Other grads anticipate moving directly into the workforce, having gained an inventory of practical skills that will allow them to earn a paycheck immediately, without having to acquire college credentials first. Still others will go on to serve our nation in the armed forces, which, in today’s world, can be risky business.
For those graduates heading to college, though, I have a question: Are you prepared to do college-level work? You may think that my question is asinine. “Of course I’m ready!” you’re thinking. “I’ve taken a basketful of AP courses and my academic profile is top notch.”
Well, “Great!” I say. But how does your work ethic stack up against the lineup of professors you’ll encounter at Best-Choice College or Prestigious University? Work ethic is one thing, but how about that elusive factor called “prerequisite knowledge”?
When you plant your seat in that required English or math course this fall, your professor will be assuming that s/he won’t have to school (as in “refresh”) you in any basics about the subject at hand. The dreaded word “remedial” comes to mind. There is a boatload of incoming college students every year who must pass remedial courses in writing, math, and some other areas before they are permitted to move on to the “good stuff” of higher-level courses (a.k.a. the core curriculum). It’s not a happy situation.
In doing some research about the preparation level of today’s high school graduates, I found some interesting, although surprising and depressing, information. For example, take this statement from HigherEducation.org:
Every year in the United States, nearly 60% of first-year college students discover that, despite being fully eligible to attend college, they are not ready for postsecondary studies. After enrolling, these students learn that they must take remedial courses in English or mathematics, which do not earn college credits. This gap between college eligibility and college readiness has attracted much attention in the last decade, yet it persists unabated. While access to college remains a major challenge, states have been much more successful in getting students into college than in providing them with the knowledge and skills needed to complete certificates or degrees. Increasingly, it appears that states or postsecondary institutions may be enrolling students under false pretenses. Even those students who have done everything they were told to do to prepare for college find, often after they arrive, that their new institution has deemed them unprepared. Their high school diploma, college-preparatory curriculum, and high school exit examination scores did not ensure college readiness.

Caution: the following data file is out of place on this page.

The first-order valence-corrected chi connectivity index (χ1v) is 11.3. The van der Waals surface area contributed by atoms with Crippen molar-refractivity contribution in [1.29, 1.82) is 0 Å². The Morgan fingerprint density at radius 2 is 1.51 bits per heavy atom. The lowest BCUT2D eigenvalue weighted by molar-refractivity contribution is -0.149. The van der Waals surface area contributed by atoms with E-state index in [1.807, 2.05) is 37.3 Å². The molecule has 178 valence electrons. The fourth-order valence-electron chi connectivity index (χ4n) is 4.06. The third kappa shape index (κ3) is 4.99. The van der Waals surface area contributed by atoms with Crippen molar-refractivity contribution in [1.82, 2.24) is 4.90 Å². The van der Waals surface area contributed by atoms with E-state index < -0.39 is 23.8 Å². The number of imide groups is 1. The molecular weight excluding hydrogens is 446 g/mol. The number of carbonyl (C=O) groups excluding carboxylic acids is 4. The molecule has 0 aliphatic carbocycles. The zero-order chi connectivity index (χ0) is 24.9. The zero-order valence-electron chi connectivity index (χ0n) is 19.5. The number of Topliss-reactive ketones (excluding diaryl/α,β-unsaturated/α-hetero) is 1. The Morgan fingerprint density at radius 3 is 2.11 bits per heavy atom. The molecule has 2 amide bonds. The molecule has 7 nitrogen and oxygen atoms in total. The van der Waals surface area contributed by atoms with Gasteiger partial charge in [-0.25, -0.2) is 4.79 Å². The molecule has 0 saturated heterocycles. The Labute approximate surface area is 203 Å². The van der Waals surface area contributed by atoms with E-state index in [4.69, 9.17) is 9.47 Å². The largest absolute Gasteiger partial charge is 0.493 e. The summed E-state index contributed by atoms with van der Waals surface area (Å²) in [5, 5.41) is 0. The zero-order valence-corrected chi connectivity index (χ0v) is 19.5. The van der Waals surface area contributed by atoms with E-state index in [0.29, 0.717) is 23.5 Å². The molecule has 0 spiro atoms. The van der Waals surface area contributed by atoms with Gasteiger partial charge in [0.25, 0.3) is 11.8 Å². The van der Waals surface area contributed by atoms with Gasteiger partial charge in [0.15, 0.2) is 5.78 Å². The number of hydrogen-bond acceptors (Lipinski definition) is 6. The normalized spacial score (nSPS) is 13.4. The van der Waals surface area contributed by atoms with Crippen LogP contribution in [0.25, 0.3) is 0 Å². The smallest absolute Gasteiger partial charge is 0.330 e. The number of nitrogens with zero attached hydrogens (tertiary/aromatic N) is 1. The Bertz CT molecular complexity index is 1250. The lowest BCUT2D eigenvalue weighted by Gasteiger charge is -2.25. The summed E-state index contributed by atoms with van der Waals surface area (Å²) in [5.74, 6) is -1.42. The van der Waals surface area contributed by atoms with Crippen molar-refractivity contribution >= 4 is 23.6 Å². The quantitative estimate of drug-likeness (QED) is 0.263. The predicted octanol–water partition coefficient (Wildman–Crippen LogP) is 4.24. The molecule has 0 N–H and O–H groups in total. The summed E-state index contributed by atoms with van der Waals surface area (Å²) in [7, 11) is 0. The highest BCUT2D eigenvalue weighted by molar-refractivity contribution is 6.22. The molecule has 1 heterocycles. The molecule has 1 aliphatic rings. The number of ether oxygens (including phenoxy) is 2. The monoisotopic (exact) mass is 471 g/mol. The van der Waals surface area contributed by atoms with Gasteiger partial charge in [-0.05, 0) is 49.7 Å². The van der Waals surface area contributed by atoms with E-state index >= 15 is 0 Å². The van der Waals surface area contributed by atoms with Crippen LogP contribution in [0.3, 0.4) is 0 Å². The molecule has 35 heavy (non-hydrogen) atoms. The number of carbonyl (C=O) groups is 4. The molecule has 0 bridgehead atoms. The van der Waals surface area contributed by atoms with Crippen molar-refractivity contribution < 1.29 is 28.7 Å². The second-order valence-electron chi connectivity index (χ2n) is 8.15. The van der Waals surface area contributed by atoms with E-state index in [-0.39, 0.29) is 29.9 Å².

Sixty percent! If my math is correct, that’s well over half of incoming college students. The bad news is that remedial courses do not earn credit. Yes, Virginia, this is information that you should have mastered in high school. As Michael Douglas says in Falling Down: See, this is what I’m talking about.
Looking a bit deeper and consider this information from U.S. News:
Nearly one in three students was not ready for entry-level college courses in any subject.
Now the U.S. News opinion is that about 33% of incoming college students need “remediation” (a cool term that sounds pretty impressive). However, the kicker in their statement is the “in any subject” part. Whereas HigherEducation.org talks about English and math courses being too tough for freshmen (or, if you prefer, freshpersons), U.S.News addresses courses across the board. That’s a little scary.
So how does U.S.News document their sweeping “any subject” claim? Here’s how:
Nearly one in three high school graduates who took the ACT tests are[sic] not ready for entry-level college courses in English, reading, math or science, according to new data released by the testing organization Wednesday.
Of the 1.8 million high school graduates who took the ACT in 2013, only 26 percent reached the college readiness benchmarks in all four subjects. Another 27 percent met two or three of the benchmarks, and 16 percent met just one.
“Our country’s commitment to college readiness for all students is a good one, but we’ve got a lot of work to do,” says Jon Erickson, president of ACT. “There aren’t any clear signs we’re making great progress there.” …
… “The diversity of pools gets larger and larger and start reflecting more of the entire class,” Erickson says. “It’s a challenge to move everyone to the college readiness level.”